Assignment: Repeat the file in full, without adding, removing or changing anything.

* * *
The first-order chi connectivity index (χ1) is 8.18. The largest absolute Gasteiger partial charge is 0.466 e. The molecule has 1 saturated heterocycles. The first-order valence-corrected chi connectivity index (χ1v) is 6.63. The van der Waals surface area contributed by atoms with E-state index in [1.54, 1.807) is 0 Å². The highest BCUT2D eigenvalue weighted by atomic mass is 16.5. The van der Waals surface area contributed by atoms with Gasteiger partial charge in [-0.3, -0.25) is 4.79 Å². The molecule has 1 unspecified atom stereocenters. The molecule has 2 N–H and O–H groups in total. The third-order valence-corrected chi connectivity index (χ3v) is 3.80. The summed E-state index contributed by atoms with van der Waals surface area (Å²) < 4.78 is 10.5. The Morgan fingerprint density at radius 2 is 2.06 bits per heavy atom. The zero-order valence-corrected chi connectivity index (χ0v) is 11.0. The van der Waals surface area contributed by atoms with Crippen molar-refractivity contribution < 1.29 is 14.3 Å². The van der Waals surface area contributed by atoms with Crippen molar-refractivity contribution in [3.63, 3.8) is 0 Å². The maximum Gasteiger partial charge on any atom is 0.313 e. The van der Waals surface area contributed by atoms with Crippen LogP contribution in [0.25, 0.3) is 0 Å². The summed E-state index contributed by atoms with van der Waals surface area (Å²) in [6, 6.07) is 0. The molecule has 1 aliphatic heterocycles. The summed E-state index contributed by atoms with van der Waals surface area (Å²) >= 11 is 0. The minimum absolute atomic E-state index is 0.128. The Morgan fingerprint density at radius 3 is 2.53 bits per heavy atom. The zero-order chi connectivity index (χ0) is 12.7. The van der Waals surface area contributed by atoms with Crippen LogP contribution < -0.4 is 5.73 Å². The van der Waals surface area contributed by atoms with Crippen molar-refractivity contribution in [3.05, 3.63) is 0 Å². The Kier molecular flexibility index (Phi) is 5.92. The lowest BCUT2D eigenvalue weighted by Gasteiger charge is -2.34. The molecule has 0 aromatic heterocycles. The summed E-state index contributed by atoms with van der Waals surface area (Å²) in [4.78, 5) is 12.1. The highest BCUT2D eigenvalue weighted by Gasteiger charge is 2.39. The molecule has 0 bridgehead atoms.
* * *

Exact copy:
The first-order chi connectivity index (χ1) is 8.18. The largest absolute Gasteiger partial charge is 0.466 e. The molecule has 1 saturated heterocycles. The first-order valence-corrected chi connectivity index (χ1v) is 6.63. The van der Waals surface area contributed by atoms with E-state index in [1.54, 1.807) is 0 Å². The highest BCUT2D eigenvalue weighted by atomic mass is 16.5. The van der Waals surface area contributed by atoms with Gasteiger partial charge in [-0.3, -0.25) is 4.79 Å². The molecule has 1 unspecified atom stereocenters. The molecule has 2 N–H and O–H groups in total. The third-order valence-corrected chi connectivity index (χ3v) is 3.80. The summed E-state index contributed by atoms with van der Waals surface area (Å²) < 4.78 is 10.5. The Morgan fingerprint density at radius 2 is 2.06 bits per heavy atom. The zero-order valence-corrected chi connectivity index (χ0v) is 11.0. The van der Waals surface area contributed by atoms with Crippen molar-refractivity contribution < 1.29 is 14.3 Å². The van der Waals surface area contributed by atoms with Crippen molar-refractivity contribution in [3.63, 3.8) is 0 Å². The maximum Gasteiger partial charge on any atom is 0.313 e. The van der Waals surface area contributed by atoms with Crippen LogP contribution in [0.25, 0.3) is 0 Å². The summed E-state index contributed by atoms with van der Waals surface area (Å²) in [6, 6.07) is 0. The molecule has 1 aliphatic heterocycles. The summed E-state index contributed by atoms with van der Waals surface area (Å²) >= 11 is 0. The minimum absolute atomic E-state index is 0.128. The Morgan fingerprint density at radius 3 is 2.53 bits per heavy atom. The zero-order chi connectivity index (χ0) is 12.7. The van der Waals surface area contributed by atoms with Crippen LogP contribution < -0.4 is 5.73 Å². The van der Waals surface area contributed by atoms with Crippen molar-refractivity contribution in [3.05, 3.63) is 0 Å². The Kier molecular flexibility index (Phi) is 5.92. The lowest BCUT2D eigenvalue weighted by Gasteiger charge is -2.34. The molecule has 0 aromatic heterocycles. The summed E-state index contributed by atoms with van der Waals surface area (Å²) in [4.78, 5) is 12.1. The highest BCUT2D eigenvalue weighted by Gasteiger charge is 2.39. The molecule has 0 bridgehead atoms.